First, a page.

The U.S. Environmental Protection Agency has denied a petition from 73 labor, environment and farm groups calling for an immediate moratorium on land-based uses of sewage sludge - a practice that we exposed in our 1994 book, Toxic Sludge Is Good For You.
Eight years ago, in 1995, PR Watch broke the stunning story of how the Environmental Protection Agency (EPA) promoted the use of toxic sewage sludge as cheap farm fertilizer . The major media failed to report the story. This EPA scandal became a long chapter in our 1995 book Toxic Sludge Is Good for You, documenting the deceptive EPA PR campaign.
Seven years ago our book, Toxic Sludge Is Good For You, broke the story of how the U.S. Environmental Protection Agency (EPA) was disposing of toxic sewage sludge by calling it "biosolids, a natural organic fertilizer," and allowing it to be dumped on farmland across the US. Today 70% of the nation's toxic sewage sludge is spread on cropland, a major environmental scandal and a threat to public health.
Trade publication PR Week reports that critical news stories have caused the Milwaukee Metropolitan Sewerage District (MMSD) to pull a $3-million PR plan that "would have gathered community input for its long-range planning process." The Milwaukee Journal Sentinel's reporting on MMSD's PR spending led city commissioners to question the cost and details of the PR plan. According to the Journal Sentinel, MMSD's "budget for publicity and lobbying ranks fifth overall -- second among similar-sized systems -- and No.
In Toxic Sludge Is Good For You, we wrote about efforts by the Environmental Protection Agency and sewage treatment plants to enhance the image of sewage sludge by renaming it as "biosolids" so that it can be "beneficially used" as fertilizer. Now the EPA's own Office of Inspector General (OIG) has officially released a report on EPA's sewage sludge rule.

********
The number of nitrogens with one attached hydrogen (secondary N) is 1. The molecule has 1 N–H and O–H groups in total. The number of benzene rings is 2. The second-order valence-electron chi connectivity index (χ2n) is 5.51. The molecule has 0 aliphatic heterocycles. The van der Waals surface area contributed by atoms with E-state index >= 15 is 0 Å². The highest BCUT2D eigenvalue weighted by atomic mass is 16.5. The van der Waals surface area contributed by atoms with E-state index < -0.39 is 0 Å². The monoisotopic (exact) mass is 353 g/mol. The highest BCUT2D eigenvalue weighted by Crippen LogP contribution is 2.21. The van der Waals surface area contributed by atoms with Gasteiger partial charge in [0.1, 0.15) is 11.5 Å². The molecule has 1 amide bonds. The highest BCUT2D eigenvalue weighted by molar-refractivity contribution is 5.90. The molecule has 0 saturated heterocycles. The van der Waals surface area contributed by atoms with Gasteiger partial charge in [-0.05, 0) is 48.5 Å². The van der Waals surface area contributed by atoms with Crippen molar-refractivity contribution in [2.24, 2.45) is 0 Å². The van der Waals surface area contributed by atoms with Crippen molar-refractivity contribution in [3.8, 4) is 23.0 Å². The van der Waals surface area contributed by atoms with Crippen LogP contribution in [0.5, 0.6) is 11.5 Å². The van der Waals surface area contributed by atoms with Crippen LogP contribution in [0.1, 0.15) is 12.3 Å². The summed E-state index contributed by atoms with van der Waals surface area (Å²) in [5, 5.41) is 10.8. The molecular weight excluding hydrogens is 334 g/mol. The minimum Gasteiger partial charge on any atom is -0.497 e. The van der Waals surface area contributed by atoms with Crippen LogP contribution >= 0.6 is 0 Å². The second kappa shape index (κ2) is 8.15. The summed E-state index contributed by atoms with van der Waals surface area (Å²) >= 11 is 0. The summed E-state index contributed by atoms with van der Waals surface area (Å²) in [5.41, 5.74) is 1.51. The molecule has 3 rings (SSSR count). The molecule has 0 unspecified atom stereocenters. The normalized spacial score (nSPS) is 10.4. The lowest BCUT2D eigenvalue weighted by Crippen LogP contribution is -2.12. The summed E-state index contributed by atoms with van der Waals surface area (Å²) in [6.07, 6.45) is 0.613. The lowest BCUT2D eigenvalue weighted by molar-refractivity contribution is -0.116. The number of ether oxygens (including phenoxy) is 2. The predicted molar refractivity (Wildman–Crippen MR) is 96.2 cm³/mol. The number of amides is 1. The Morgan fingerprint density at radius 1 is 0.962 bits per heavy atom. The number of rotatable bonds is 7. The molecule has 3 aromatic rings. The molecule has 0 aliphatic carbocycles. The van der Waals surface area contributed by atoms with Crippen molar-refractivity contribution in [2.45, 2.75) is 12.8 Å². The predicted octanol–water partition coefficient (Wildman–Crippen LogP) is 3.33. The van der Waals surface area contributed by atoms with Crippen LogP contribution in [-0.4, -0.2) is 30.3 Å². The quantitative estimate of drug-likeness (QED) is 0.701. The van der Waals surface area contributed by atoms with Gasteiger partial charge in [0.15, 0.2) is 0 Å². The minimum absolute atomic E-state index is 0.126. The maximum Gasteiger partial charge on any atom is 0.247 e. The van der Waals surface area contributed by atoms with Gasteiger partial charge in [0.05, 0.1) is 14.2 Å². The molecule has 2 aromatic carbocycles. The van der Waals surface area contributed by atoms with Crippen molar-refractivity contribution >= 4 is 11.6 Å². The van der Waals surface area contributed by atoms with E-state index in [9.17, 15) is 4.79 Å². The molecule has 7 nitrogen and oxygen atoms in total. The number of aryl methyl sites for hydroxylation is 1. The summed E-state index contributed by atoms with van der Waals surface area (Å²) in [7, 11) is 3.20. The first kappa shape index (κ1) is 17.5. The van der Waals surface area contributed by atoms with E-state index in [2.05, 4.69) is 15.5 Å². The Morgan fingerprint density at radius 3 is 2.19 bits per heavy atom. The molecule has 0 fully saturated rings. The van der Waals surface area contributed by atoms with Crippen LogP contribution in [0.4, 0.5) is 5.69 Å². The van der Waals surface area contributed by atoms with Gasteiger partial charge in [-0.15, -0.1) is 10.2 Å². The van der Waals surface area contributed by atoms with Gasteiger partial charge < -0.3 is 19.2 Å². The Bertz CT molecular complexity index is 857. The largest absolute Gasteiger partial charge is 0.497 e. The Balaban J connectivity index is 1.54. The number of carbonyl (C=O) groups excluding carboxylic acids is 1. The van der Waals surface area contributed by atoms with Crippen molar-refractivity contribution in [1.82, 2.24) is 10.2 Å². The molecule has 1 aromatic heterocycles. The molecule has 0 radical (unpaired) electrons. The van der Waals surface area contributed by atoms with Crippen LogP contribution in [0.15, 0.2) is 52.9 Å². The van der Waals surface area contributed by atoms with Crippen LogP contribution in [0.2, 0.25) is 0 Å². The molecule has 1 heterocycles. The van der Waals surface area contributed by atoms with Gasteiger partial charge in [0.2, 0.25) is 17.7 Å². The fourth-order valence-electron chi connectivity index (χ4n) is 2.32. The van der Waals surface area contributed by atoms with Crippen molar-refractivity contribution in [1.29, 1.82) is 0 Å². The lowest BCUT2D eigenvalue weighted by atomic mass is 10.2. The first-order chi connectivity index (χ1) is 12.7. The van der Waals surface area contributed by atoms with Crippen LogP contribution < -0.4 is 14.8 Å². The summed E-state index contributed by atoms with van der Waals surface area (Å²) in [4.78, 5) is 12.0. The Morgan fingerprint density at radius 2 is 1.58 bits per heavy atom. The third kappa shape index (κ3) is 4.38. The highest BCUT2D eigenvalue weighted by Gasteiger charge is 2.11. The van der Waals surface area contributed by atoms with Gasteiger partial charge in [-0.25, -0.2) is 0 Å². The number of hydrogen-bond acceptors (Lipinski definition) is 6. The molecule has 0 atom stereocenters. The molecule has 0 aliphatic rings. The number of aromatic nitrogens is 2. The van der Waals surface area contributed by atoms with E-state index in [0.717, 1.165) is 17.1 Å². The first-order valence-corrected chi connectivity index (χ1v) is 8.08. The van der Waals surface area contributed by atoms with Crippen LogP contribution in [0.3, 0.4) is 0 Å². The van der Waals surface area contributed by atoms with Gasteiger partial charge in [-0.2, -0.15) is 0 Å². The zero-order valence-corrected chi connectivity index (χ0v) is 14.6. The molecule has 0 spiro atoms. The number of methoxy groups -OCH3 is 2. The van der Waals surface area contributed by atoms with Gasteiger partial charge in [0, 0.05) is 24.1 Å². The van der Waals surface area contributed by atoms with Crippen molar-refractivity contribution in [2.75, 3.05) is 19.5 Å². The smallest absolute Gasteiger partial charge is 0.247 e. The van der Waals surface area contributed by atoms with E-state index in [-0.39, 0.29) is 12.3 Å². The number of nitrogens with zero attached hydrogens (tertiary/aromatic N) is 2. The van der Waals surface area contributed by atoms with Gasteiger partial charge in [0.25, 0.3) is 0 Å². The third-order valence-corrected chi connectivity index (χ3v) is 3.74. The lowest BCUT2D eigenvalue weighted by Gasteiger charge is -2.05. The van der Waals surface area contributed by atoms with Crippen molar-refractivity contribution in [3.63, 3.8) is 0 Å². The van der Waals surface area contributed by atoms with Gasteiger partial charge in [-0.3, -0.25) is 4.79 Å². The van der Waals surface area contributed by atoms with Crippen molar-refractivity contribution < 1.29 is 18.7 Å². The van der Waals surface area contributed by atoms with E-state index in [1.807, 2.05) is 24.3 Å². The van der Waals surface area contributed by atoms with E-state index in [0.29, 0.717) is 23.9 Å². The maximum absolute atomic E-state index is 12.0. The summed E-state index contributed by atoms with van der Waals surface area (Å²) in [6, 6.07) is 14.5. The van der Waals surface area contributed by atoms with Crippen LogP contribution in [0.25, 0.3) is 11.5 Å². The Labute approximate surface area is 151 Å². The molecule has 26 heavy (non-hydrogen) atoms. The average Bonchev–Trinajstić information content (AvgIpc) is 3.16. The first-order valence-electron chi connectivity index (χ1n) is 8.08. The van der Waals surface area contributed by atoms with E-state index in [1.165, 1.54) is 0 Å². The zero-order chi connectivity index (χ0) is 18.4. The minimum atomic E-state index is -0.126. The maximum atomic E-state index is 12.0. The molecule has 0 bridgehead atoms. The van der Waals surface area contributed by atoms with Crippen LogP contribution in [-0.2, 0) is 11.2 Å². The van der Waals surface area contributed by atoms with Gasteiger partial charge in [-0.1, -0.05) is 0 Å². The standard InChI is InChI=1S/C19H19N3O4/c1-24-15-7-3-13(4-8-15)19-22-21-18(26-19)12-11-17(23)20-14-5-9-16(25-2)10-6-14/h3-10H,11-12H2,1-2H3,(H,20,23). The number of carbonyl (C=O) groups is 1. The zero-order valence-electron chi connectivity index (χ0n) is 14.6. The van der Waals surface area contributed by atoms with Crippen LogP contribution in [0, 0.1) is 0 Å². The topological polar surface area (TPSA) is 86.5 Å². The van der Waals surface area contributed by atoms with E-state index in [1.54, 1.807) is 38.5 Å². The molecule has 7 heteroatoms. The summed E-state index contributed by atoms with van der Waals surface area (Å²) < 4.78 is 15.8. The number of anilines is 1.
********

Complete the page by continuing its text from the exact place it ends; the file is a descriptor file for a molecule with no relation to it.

Synagro company has paid money in a wrongful death lawsuit, the first known payment to alleged victims of sewage sludge-induced sicknesses. However, important information in the case has not been made public, and the National Whistleblower Center has requested that the U.S. Environmental Protection Agency obtain the settlement agreement.
Seattle Times reporter Duff Wilson was nominated for the Pulitzer Prize for his investigative series, Fear in the Fields--How Hazardous Wastes Become Fertilizer, which found that, across the United States, industrial wastes laden with heavy metals and other dangerous materials are being used in fertilizers and spread over farmland.
In Toxic Sludge Is Good For You, we reported on the Environmental Protection Agency's PR campaign to rename sewage sludge as "biosolids" and use it as fertilizer. Now the Washington Post is finally reporting that there might be some problems with the practice. This story mentions complaints from people such as James Lear of Virginia, who woke up one morning last fall covered head to foot with mysterious boils that his doctor said might be connected to airborne bacteria from the treated sewage used as fertilizer on a nearby pasture.